A new study shows that children bear 88 percent of the burden of diseases linked to climate change.
Pediatricians are sounding the alarm over the way in which climate change disproportionately affects children. A paper published in the journal Pediatrics says that doctors are already seeing the serious effects of climate change on children's health and that it could reverse the progress made over the past 25 years in reducing child mortality. Right now, children bear 88 percent of the disease burden related to climate change.
Recent climate disasters such as Hurricanes Harvey, Katrina, and Irma have put children's health at risk, as have increasing extreme temperatures (hot and cold), greater numbers of malaria-transmitting mosquitoes and dangerous viruses such as Zika, more waterborne bacterial infections due to warmer water, and nutritional deficiencies linked to crop instability.In the face of such challenges, adults tend to be more resilient, whereas children often grow ill and die, particularly in developing nations. In the case of the Zika virus, most prevalent in northeastern Brazil, there is no cure for the microcephaly that results in a baby's head being too small and the brain underdeveloped.
The paper cites research from Emory University School of Medicine that found that "deaths due to diarrhea, malaria and nutritional deficiencies among children younger than 5 accounted for 38%, 65% and 48% of all global deaths, respectively, in 2015."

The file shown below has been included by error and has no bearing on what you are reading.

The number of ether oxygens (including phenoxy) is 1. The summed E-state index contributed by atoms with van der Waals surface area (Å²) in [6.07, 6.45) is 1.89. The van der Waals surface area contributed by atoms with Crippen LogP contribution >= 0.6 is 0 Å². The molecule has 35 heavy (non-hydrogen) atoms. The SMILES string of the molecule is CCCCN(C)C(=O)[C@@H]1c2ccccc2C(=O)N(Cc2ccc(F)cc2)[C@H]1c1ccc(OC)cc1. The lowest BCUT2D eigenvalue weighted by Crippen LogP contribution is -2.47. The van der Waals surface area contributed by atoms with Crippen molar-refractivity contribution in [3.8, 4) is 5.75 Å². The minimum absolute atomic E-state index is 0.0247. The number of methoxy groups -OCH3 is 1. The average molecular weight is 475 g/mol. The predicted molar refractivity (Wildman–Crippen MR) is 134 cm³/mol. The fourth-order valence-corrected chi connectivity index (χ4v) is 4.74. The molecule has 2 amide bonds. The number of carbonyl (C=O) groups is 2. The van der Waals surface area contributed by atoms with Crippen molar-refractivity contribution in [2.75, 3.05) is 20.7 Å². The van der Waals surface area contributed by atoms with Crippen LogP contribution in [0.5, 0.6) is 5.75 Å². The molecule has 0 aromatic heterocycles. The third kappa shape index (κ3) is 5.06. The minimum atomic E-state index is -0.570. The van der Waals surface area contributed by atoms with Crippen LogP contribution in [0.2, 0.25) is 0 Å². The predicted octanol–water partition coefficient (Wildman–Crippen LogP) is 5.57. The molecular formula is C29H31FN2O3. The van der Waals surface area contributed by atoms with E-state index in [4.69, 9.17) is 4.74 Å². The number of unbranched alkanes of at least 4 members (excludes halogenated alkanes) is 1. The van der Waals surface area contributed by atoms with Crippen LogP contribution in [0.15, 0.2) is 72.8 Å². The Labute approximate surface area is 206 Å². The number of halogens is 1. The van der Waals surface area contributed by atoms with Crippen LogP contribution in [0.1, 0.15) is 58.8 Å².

CNN quotes Dr. Mona Sarfaty, director of the program on climate and health at George Mason University. She says the paper's findings are credible and well-known.
"Children suffer more heat impacts because they spend more time outside. They are more vulnerable to the heat-related increases in air pollution that come from fossil fuel exhaust, because their lungs are still developing. Outdoor play also makes them more prey to insect vectors carrying dangerous infections. The doctors in our societies are seeing these problems today, and they will undoubtedly get worse if we don't decisively address climate change."
While Sarfaty raises valid points, I worry that comments like hers will fuel parental fears about allowing children outside, which is pretty much the last thing we need right now. Indoor air quality can be terrible for kids' health as well, and the less connected with nature kids are, the less inclined they will be inclined to protect it.
The overarching message is clear: If protecting our children is a priority, then that has to go beyond the domestic sphere. It has to be reflected in policies enacted by governments that want strong, healthy leaders for the future. It should be embraced by schools that know the mind-body connection is powerful and that a healthy body is conducive to better learning. It needs to become part of the message given by family doctors and pediatricians, that striving for a lower carbon lifestyle has a real and positive effect on children's wellbeing.